Next, the narcissist would encourage you to have sex with others in order to uphold his view of the other sex as untrustworthy and whorish.

Now, narcissistic women are misandrist. They hate men, and they regard men as untrustworthy and whorish.

Narcissistic men are misogynists. They hate women, and they regard women as untrustworthy and whorish.

What better way to validate their point of view by witnessing your infidelity, your cheating, your deception?

So the narcissist encourages you to conform to his snapshot of you, to his perception of you. He perceives you as whorish, untrustworthy, having problems with impulse control, impulsive and hurtful.

And he wants you to conform to this view. He wants to feel validated. He wants to feel that he is right. He's not just deluding himself or hallucinating.

So when you go away with another man and sleep with him, you will have validated and confirmed and affirmed and Pattadak, the narcissist's view of you, as a representative of your gender and of the other sex, generally speaking.


And finally, there is sadism. Sadism is when the narcissist seeks to defile the partner, to humiliate her, to degrade her by witnessing her debauchery and self-prostitution.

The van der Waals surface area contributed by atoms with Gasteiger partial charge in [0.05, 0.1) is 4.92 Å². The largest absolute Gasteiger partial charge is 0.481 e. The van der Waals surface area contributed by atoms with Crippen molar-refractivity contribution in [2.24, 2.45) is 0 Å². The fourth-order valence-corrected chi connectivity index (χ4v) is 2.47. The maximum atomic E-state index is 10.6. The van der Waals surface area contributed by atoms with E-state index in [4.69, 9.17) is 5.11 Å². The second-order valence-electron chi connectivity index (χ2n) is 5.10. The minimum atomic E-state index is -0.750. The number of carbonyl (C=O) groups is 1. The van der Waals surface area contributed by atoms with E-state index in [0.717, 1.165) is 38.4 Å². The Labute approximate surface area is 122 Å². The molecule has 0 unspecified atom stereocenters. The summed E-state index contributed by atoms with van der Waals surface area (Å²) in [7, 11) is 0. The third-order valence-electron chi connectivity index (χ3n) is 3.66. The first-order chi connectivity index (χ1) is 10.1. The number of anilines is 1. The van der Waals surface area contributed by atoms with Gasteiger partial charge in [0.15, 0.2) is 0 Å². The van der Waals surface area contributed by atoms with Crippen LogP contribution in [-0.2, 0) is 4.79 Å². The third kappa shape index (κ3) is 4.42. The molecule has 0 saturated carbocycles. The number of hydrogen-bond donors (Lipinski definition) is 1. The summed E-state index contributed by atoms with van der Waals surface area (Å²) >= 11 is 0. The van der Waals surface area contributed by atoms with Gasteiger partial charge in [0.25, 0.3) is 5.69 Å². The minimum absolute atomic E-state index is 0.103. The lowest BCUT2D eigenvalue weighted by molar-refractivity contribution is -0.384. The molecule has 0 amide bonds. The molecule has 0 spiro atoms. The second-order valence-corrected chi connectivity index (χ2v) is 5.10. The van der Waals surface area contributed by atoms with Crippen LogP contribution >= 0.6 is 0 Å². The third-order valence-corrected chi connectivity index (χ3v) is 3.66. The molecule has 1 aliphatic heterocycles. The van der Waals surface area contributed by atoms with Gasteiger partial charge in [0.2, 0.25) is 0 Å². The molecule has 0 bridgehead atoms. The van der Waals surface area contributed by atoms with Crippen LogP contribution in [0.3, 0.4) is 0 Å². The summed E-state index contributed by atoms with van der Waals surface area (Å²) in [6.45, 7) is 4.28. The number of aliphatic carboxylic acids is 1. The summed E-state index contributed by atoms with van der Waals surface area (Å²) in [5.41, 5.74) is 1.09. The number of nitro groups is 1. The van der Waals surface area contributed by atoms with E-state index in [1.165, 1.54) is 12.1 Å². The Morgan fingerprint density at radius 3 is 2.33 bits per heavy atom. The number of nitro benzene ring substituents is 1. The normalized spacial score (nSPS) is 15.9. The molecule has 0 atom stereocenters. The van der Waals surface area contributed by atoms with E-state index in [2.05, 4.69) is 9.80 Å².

Now this applies to women as well.

I will rewrite the sentence from the female narcissist's point of view.

The narcissist seeks to defile the partner by witnessing his debauchery and self-prostitution and promiscuity.

So it's a form of sadism, encouraging you to sleep with someone else.

It's a narcissist's way of hurting you, of telling you, you mean nothing to me. You're dispensable. You're interchangeable.

I want to get rid of you. I want your gun.

And so it's very hurtful, very painful.

It is the narcissist's way of reasserting control over a situation that is clearly out of control, over a relationship that is going downhill and accelerating and can no longer be manageable.

So what the narcissist does, he legitimizes, he consents to his partner's misbehavior, thereby saying, "I'm actually complicit. I'm privy to this. It's done with my permission and my consent. I'm in charge. I'm in control. Everything is okay. My grandiosity is intact. I am still omnipotent."